It would be intriguing to watch light-heavy champ Bernard Hopkins, 52-5-2 (32), meet top dog super-middleweight Andre Ward, 25-0 (13), at a catch weigh around 171, if possible. The experience of Father Time, versus the future. At 6'1 with a listed 75″ reach Hopkins and Ward, at 6'0 and 71″ could be one of the best stinging chess matches ever, pitting Hopkins' size and wit against Ward's youth and speed. Hard to call, depending on the weight. Hopkins – Dawson II is a good start.
If the usually crowd pleasing Carl Froch, 28-2 (20), doesn't formalize his two fight, home and away agreement with Lucian Bute, Froch still has highly profitable options like a rematch of his fine fracas with Mikkel Kessler. It would be quite a sight of combos should Froch decide on tackling German Robert Stieglitz, 41-2 (23), with a lady friend who appeared as photogenic as Froch's partner Rachel Cordingly. The obviously shy Cordingly wouldn't have to go solo with the burden of cameras aimed, supposedly, at her face.
At middleweight, the often discussed (in Germany at least) but never negotiated epic between Felix Sturm and Arthur Abraham is losing its shelf live but still a great match that would electrify a soccer/stadium or sell out a 20,000 capacity arena. Three or four years back this might have been the best perspective matchup in the bunch. But while each man claimed they were anxious to prove supremacy, both camps seemed hesitant to actually bring the fight to fruition. While each man is considered faded these days, it's still not a too little too late situation. Sturm by convincing decision. It's not only perceived vulnerability that has most contenders chasing Sturm. It looks like he is off to a great start as a promotional partner, including good treatment for participants.
Another stimulating 160 range encounter would feature emerging alphabet titlist Genady Golovkin, 22-0 (19), against Mathew Macklin, 28-3 (19), in a rumble that could be over in a minute or could see 12 full frames of toe to toe trading. Both men are 29, aggressive, and near peak form. Macklin has strong motivation after a disputable loss to Sturm, and subsequently relocating to the USA. Golovkin looked awesome when he smashed Lujan Simon. A highly combustible collision, with Macklin favored slightly through a higher level of competition but Golovkin showing more room for continued improvement. Any chance of this fight happening depends on Macklin's challenge of Sergio Martinez.
Ortiz – Andre Berto II. A proven commodity that speaks for itself. All that needs to be said. We hope Berto's bicep clears up and these two can re-set-up the sequel sluggathon.
A potential classic waits in the welterweight wings for top 147 pound prospects, and it could be the best young gun test imaginable. 28 year old Mike Jones of Philadelphia is undefeated at 26-0. The UK's 25 year old Kell Brook is 26-0. Jones has 19 knockouts. Brook has 18 knockouts. Both men claim to be ready for anybody. Need we say more? Slap happy time.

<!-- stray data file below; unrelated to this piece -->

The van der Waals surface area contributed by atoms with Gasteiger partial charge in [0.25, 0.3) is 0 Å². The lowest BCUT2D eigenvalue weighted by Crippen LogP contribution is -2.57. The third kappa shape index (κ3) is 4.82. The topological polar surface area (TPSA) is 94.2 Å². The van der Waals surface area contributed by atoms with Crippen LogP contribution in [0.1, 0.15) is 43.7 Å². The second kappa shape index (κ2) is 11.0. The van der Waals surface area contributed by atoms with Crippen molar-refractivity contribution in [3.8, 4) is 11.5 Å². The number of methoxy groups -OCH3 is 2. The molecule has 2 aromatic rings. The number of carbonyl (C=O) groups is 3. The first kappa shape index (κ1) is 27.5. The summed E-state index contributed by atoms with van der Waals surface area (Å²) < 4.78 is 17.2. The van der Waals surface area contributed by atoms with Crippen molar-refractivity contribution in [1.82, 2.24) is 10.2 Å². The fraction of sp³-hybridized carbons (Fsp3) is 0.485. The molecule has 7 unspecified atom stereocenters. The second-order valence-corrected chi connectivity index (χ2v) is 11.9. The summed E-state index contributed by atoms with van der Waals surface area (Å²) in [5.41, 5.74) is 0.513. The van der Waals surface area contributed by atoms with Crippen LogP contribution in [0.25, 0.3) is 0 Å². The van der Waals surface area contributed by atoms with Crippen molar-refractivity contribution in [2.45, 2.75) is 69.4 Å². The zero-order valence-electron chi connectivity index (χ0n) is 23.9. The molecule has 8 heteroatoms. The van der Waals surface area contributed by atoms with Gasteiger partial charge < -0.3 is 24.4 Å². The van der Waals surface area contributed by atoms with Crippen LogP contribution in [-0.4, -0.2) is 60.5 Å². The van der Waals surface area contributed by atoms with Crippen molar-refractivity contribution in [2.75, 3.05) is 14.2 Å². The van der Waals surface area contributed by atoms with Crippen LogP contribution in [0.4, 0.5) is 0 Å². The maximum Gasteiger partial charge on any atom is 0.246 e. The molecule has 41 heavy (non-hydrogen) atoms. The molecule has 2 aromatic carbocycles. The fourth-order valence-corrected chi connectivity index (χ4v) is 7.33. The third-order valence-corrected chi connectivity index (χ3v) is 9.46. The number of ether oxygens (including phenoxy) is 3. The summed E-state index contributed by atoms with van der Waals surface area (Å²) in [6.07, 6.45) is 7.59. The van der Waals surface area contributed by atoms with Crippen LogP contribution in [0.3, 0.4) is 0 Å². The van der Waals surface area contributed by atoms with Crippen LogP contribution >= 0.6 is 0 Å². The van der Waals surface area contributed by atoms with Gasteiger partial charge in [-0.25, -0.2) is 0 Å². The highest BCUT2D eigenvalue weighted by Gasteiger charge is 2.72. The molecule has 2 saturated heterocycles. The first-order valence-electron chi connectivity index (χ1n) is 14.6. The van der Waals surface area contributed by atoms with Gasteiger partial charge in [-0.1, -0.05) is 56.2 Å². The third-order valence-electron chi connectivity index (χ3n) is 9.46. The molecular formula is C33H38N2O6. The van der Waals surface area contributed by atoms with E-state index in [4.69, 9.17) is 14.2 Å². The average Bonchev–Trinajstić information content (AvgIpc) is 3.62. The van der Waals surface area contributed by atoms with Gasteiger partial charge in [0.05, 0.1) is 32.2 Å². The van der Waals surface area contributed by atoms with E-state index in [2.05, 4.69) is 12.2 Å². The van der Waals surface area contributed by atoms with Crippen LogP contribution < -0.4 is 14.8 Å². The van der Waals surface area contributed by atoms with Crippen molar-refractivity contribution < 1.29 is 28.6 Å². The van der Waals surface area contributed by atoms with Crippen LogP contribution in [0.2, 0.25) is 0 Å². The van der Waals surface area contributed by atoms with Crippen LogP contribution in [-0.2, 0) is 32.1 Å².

In the lighter weight realm, a pair of proven performers are ready for another hard earned, career defining payday. A bantam range bout around 115 between Jorge Arce,
59-6-2 (45), and Brian Viloria, 30-3 (17), could be dynamite. Both the 32 year old Arce and 31 year old Viloria had been written off as damaged goods before returning to capture major titles and resurrect stardom. Arce has five more years of hard wear but that also means more experience in the trenches, which favors him. Upset! Viloria by late, bloody, come from behind TKO rally.
Until Mayweather -Pacquiao is contracted, almost every aforementioned proposal except the unlikely K2 conflict (almost a complete impossibility) is just as feasible, maybe more so, than the currently craved superfight between Mayweather and Pacquiao. Some contests listed here have already been scheduled.
Even if by some quick twisted of fistic fate Mayweather-Pacquiao does happen this year, its already questionable whether the fight occurs anywhere near their respective, concurrent primes.
If or whenever they do engage : Mayweather by controversial, maybe riot causing TKO 9.
The only thing that might excuse their excellencies from actually boxing would be if Pacquiao gave Juan Manuel Marquez a break and a rematch while Mayweather challenged Sergio Martinez. About as likely as Pacquiao and Mayweather agreeing to fight by the time you read this.
Maybe Pacquiao and Mayweather are content to share the distinction of being number 1 and 1a, without the judgment of actual competition. They've already got legitimate bragging rights wrapped up for the decade. Each elite performer has achieved status likely to remain unparalleled for twenty years.
Maybe they are indeed aiming to own the era.
Maybe, without much doubt, it's even more of a business than it appears.
Maybe its just the intricately simple matter of boxing politics, not personal preferences, keeping Pacquiao and Mayweather from testing each other.
Maybe nobody should worry about it.
It will be interesting to see the fireworks if Mayweather – Pacquiao is signed, sealed, delivered.
It will be interesting to see the perception of their legacies if they don't fight.
It may be a simple matter one way or the other when compared to other champions, who may not have beaten every great foe they faced, but were willing to try.